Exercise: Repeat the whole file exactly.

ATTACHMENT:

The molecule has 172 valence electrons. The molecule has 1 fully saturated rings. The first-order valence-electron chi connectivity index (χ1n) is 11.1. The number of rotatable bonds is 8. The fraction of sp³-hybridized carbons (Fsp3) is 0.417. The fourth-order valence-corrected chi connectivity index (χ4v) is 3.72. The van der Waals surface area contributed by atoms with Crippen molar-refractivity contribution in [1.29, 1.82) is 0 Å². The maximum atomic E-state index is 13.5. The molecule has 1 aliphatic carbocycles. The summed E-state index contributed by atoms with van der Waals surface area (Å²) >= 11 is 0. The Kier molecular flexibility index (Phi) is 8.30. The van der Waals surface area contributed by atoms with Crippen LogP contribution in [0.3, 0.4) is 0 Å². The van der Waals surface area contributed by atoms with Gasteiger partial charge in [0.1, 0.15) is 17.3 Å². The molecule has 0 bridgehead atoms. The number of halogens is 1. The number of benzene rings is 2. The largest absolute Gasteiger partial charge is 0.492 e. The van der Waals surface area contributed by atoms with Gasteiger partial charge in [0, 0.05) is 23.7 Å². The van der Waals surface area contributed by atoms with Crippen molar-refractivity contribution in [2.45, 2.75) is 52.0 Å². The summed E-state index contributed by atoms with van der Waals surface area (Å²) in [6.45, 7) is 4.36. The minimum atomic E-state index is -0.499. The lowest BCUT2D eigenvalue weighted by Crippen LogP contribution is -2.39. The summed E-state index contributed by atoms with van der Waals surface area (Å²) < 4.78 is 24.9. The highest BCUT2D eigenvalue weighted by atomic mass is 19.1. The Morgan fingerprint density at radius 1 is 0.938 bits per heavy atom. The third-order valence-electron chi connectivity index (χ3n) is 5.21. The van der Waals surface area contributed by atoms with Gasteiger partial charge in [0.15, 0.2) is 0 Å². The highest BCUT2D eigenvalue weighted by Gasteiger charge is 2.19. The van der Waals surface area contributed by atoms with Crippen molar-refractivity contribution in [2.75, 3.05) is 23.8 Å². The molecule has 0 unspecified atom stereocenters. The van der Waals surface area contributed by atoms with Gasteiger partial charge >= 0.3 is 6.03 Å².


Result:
The molecule has 172 valence electrons. The molecule has 1 fully saturated rings. The first-order valence-electron chi connectivity index (χ1n) is 11.1. The number of rotatable bonds is 8. The fraction of sp³-hybridized carbons (Fsp3) is 0.417. The fourth-order valence-corrected chi connectivity index (χ4v) is 3.72. The van der Waals surface area contributed by atoms with Crippen molar-refractivity contribution in [1.29, 1.82) is 0 Å². The maximum atomic E-state index is 13.5. The molecule has 1 aliphatic carbocycles. The summed E-state index contributed by atoms with van der Waals surface area (Å²) >= 11 is 0. The Kier molecular flexibility index (Phi) is 8.30. The van der Waals surface area contributed by atoms with Crippen LogP contribution in [0.3, 0.4) is 0 Å². The van der Waals surface area contributed by atoms with Gasteiger partial charge in [0.1, 0.15) is 17.3 Å². The molecule has 0 bridgehead atoms. The number of halogens is 1. The number of benzene rings is 2. The largest absolute Gasteiger partial charge is 0.492 e. The van der Waals surface area contributed by atoms with Gasteiger partial charge in [0, 0.05) is 23.7 Å². The van der Waals surface area contributed by atoms with Crippen molar-refractivity contribution in [2.45, 2.75) is 52.0 Å². The summed E-state index contributed by atoms with van der Waals surface area (Å²) in [6.45, 7) is 4.36. The minimum atomic E-state index is -0.499. The lowest BCUT2D eigenvalue weighted by Crippen LogP contribution is -2.39. The summed E-state index contributed by atoms with van der Waals surface area (Å²) < 4.78 is 24.9. The highest BCUT2D eigenvalue weighted by atomic mass is 19.1. The Morgan fingerprint density at radius 1 is 0.938 bits per heavy atom. The third-order valence-electron chi connectivity index (χ3n) is 5.21. The van der Waals surface area contributed by atoms with Gasteiger partial charge in [0.15, 0.2) is 0 Å². The highest BCUT2D eigenvalue weighted by Gasteiger charge is 2.19. The van der Waals surface area contributed by atoms with Crippen molar-refractivity contribution in [2.75, 3.05) is 23.8 Å². The molecule has 0 unspecified atom stereocenters. The van der Waals surface area contributed by atoms with Gasteiger partial charge >= 0.3 is 6.03 Å².